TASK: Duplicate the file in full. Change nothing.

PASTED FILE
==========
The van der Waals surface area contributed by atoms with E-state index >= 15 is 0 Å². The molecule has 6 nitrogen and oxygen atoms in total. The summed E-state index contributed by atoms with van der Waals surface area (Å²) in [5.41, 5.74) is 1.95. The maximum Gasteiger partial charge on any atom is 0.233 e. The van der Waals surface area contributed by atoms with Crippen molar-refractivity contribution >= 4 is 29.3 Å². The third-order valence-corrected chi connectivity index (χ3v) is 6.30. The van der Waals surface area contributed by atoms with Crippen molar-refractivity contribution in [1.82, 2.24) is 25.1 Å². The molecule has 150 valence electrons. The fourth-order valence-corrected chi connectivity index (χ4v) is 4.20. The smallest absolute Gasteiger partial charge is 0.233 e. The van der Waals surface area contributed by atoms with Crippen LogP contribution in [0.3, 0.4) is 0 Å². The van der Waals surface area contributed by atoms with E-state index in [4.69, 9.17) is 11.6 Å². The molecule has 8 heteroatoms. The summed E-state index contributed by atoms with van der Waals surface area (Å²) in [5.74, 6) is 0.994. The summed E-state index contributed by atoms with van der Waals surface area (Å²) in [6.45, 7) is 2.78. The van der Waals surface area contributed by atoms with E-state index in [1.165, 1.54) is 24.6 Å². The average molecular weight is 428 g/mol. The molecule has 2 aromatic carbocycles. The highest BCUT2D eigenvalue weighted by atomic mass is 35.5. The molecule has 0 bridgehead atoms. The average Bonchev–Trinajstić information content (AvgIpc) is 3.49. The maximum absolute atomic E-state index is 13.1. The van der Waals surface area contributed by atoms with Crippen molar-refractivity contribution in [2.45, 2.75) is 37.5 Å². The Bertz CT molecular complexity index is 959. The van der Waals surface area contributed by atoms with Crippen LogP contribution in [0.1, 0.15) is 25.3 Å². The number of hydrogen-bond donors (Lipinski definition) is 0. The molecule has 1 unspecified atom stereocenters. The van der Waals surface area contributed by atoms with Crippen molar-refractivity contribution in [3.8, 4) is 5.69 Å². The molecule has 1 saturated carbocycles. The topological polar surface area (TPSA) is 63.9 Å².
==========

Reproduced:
The van der Waals surface area contributed by atoms with E-state index >= 15 is 0 Å². The molecule has 6 nitrogen and oxygen atoms in total. The summed E-state index contributed by atoms with van der Waals surface area (Å²) in [5.41, 5.74) is 1.95. The maximum Gasteiger partial charge on any atom is 0.233 e. The van der Waals surface area contributed by atoms with Crippen molar-refractivity contribution >= 4 is 29.3 Å². The third-order valence-corrected chi connectivity index (χ3v) is 6.30. The van der Waals surface area contributed by atoms with Crippen molar-refractivity contribution in [1.82, 2.24) is 25.1 Å². The molecule has 150 valence electrons. The fourth-order valence-corrected chi connectivity index (χ4v) is 4.20. The smallest absolute Gasteiger partial charge is 0.233 e. The van der Waals surface area contributed by atoms with Crippen LogP contribution in [0.3, 0.4) is 0 Å². The van der Waals surface area contributed by atoms with E-state index in [4.69, 9.17) is 11.6 Å². The molecule has 8 heteroatoms. The summed E-state index contributed by atoms with van der Waals surface area (Å²) in [5.74, 6) is 0.994. The summed E-state index contributed by atoms with van der Waals surface area (Å²) in [6.45, 7) is 2.78. The van der Waals surface area contributed by atoms with E-state index in [1.165, 1.54) is 24.6 Å². The average molecular weight is 428 g/mol. The molecule has 2 aromatic carbocycles. The highest BCUT2D eigenvalue weighted by atomic mass is 35.5. The molecule has 0 bridgehead atoms. The average Bonchev–Trinajstić information content (AvgIpc) is 3.49. The maximum absolute atomic E-state index is 13.1. The van der Waals surface area contributed by atoms with Crippen molar-refractivity contribution in [2.45, 2.75) is 37.5 Å². The Bertz CT molecular complexity index is 959. The van der Waals surface area contributed by atoms with Crippen LogP contribution in [0.1, 0.15) is 25.3 Å². The number of hydrogen-bond donors (Lipinski definition) is 0. The molecule has 1 unspecified atom stereocenters. The van der Waals surface area contributed by atoms with Crippen molar-refractivity contribution in [3.8, 4) is 5.69 Å². The molecule has 1 saturated carbocycles. The topological polar surface area (TPSA) is 63.9 Å².